Since BE0002 proved to be very efficient being pointed low to give coverage on a large part of the network in the Netherlands, an identical RMS was purchased to give coverage over Luxembourg and the south-eastern camera fields of the network. BE0004 got installed with some delay as it took a while to solve some technical issues. This camera got pointed South East at 32° elevation. The smaller FoV, 22° × 41° is more suitable in the light polluted city of Mechelen. Even with Full Moon in the FoV, the camera registers meteors. Started 22–23 August 2019, BE0004 had 22070 detections of which 2947 were meteors or 13.4%, many of the false detections being caused by planes and moonlight reflected on the edges of clouds. 1098 of the meteors combined with some other stations to obtain an orbit, or 37.3%. This percentage is much lower that for the three other RMS cameras since the region covered by this camera had poor coverage from other camera sites. The first 6 months of 2020 confirm the statistics for the camera. The significant increase in percentage of meteors with orbits happened because of some adjustments in the camera network to improve camera coverage on this area (Table 2).
5 Advantages of the RMS
CAMS is using the Watec H2 Ultimate with a small FoV of 22° × 30° f/1.2, 12mm lenses (Jenniskens et al., 2011). These are very efficient with severe light pollution. When considering to use RMS cameras different optics can be chosen. The larger the FoV, the more meteors the camera may capture if the sky is dark enough. The choice for the optics depends on the light pollution.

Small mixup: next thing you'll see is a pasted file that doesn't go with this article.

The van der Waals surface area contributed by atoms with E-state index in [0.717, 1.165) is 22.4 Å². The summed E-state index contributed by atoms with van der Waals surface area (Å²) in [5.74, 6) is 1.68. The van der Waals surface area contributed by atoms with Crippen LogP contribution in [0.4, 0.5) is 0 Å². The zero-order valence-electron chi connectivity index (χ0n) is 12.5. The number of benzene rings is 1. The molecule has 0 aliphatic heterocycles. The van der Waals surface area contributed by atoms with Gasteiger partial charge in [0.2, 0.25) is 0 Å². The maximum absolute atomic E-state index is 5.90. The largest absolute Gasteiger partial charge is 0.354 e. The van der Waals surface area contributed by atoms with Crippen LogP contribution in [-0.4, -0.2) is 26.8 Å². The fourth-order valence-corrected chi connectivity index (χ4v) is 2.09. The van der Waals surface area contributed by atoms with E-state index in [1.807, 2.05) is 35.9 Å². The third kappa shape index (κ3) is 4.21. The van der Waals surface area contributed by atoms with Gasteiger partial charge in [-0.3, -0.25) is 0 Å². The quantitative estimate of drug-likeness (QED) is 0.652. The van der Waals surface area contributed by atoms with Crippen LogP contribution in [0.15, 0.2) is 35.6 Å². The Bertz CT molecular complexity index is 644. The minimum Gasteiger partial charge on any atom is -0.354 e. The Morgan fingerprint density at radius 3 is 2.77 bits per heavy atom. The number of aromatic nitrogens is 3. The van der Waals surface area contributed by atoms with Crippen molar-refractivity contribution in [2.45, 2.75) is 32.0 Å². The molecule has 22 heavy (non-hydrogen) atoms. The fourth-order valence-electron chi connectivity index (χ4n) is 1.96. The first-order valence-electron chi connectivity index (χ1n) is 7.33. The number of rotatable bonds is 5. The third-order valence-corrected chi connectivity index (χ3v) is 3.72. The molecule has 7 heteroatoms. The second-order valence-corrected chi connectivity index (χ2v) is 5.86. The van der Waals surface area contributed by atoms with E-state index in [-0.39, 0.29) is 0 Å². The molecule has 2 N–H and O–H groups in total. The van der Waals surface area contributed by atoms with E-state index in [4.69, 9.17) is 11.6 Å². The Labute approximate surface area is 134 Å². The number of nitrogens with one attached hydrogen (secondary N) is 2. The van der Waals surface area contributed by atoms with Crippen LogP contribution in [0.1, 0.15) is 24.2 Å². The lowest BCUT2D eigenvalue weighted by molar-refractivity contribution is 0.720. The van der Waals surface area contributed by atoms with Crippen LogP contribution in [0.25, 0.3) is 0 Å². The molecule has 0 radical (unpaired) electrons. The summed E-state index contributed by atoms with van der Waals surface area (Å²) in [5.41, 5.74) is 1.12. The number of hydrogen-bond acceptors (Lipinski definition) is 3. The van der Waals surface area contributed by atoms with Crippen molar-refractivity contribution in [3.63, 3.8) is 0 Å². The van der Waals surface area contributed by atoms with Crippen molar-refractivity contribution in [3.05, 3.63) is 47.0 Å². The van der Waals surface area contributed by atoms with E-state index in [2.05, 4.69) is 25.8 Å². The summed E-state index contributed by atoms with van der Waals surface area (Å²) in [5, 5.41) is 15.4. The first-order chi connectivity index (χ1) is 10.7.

Another important aspect is the resolution. A Watec H2 with f/1.2, 12mm lens has a resolution of 2.8 arc/pix in NTSC format and 2.5 arc/pix in PAL. The RMS with f/1.0, 8mm lens has a resolution of 1.9 arc/pix with a FoV of 22° × 41° which is better than the Watecs. The option with f/0.95, 6mm lens has a resolution of 2.5 arc/pix, identical to the Watec in PAL format, but the FoV is 30° × 54°, significantly larger than that of the Watec. The f/0.95, 3.6 mm has a resolution of 3.9 arc/pix but a FoV of 47° × 88° which is huge compared to the Watecs.
The positional accuracy on video meteor cameras depends on the astrometric accuracy of the calibration which is based on a single calibration for an entire night or series of nights in the case of CAMS assuming that these remain stable for a fixed camera. However, the calibration parameters change during the night and the deviations are far larger than the resolution of the camera. The RMS comes with a detection and calibration algorithm which adjusts the general calibration for each single detection. This correction requires standard minimum 20 stars. In light polluted regions this can be lowered to 12 stars while the theoretical minimum to have a solution is 5 stars. This requirement means that RMS ignores meteors detected through clouds when not enough reference stars are present for the calibration correction. This is a major advantage in favor of the RMS with significant better-quality positional accuracy than the Watecs with the CAMS calibration.